Tuesday, March 09, 2010

Voting On History.

US-Turkish relations are in trouble over the decision by congress to formally recognise the Armenian genocide at the hands of the Turks. It is beyond any reasonable doubt that the genocide happened and the attitude of modern Turkey towards it is sinister and dishonest.

Having said all that, there is also something faintly sinister about history being determined by political bodies such as congress. Does anyone seriously believe that a bunch of US politicians have any special expertise to make these sort of determinations?

There is I suppose a case for them recognising contemporary genocides because that may necessitate political action but stuff like this is political grandstanding and is determined more by political expediency that a heartfelt desire for truth.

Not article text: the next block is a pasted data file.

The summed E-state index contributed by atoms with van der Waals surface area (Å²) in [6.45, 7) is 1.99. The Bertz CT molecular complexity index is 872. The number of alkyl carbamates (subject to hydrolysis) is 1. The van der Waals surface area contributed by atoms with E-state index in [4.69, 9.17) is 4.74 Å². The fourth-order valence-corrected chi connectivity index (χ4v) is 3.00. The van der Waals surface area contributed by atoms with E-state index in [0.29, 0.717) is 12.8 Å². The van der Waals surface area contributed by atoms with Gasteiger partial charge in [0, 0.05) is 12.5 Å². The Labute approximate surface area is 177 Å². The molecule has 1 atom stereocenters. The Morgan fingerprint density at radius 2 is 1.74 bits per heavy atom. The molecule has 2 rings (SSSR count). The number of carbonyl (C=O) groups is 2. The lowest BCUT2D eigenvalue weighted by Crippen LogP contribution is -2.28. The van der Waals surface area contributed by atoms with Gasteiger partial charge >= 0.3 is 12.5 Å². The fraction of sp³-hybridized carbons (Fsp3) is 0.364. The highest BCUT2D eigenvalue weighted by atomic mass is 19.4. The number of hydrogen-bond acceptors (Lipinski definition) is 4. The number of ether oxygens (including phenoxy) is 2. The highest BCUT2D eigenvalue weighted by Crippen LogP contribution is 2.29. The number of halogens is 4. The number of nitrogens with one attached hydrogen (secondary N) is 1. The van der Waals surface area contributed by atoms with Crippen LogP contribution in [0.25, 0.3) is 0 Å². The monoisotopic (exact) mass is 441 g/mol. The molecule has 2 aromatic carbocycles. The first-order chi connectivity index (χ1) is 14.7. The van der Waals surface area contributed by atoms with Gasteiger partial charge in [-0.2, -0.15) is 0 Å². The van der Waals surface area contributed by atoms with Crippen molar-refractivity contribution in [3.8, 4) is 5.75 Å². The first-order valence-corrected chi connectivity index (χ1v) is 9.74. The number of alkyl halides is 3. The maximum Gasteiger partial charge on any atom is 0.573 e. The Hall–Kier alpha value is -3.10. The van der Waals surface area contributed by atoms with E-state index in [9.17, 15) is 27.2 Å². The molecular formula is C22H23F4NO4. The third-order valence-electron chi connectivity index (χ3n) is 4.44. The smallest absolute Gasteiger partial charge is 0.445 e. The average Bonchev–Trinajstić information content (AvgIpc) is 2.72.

It would make much more sense to criticise Turkey's present day suppression of free speech over the genocidal campaign than to vote on the actual events themselves.


Senior said...

I agree. If the US government was to criticise Turkey's attitude towards those who believe that Turkey committed genocide against Armenians, as part of those efforts, the US government could describe the actons of Turkey towards Armenians as genocide, without having to vote on it as a separate issue.

Ross said...

Yeah, I wouldn't have a problem if the US government simply referred to the genocide as genocide, it's the implication that history is something determined by a vote that is sinister.